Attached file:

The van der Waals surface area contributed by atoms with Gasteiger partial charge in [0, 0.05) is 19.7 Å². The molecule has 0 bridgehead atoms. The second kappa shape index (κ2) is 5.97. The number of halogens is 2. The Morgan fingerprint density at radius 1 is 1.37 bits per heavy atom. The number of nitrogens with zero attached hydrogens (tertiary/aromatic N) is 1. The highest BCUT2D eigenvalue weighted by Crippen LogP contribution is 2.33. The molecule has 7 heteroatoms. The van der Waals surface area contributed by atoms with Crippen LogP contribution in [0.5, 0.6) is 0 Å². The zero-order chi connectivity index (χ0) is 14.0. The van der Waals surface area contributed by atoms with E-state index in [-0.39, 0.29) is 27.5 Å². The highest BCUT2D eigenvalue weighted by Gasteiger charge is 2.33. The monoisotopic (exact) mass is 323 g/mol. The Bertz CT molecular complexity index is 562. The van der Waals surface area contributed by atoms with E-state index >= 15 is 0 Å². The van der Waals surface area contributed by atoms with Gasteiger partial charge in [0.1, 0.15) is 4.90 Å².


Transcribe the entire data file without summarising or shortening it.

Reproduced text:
The van der Waals surface area contributed by atoms with Gasteiger partial charge in [0, 0.05) is 19.7 Å². The molecule has 0 bridgehead atoms. The second kappa shape index (κ2) is 5.97. The number of halogens is 2. The Morgan fingerprint density at radius 1 is 1.37 bits per heavy atom. The number of nitrogens with zero attached hydrogens (tertiary/aromatic N) is 1. The highest BCUT2D eigenvalue weighted by Crippen LogP contribution is 2.33. The molecule has 7 heteroatoms. The van der Waals surface area contributed by atoms with Crippen LogP contribution in [0.5, 0.6) is 0 Å². The zero-order chi connectivity index (χ0) is 14.0. The van der Waals surface area contributed by atoms with E-state index in [-0.39, 0.29) is 27.5 Å². The highest BCUT2D eigenvalue weighted by Gasteiger charge is 2.33. The monoisotopic (exact) mass is 323 g/mol. The Bertz CT molecular complexity index is 562. The van der Waals surface area contributed by atoms with E-state index >= 15 is 0 Å². The van der Waals surface area contributed by atoms with Gasteiger partial charge in [0.1, 0.15) is 4.90 Å².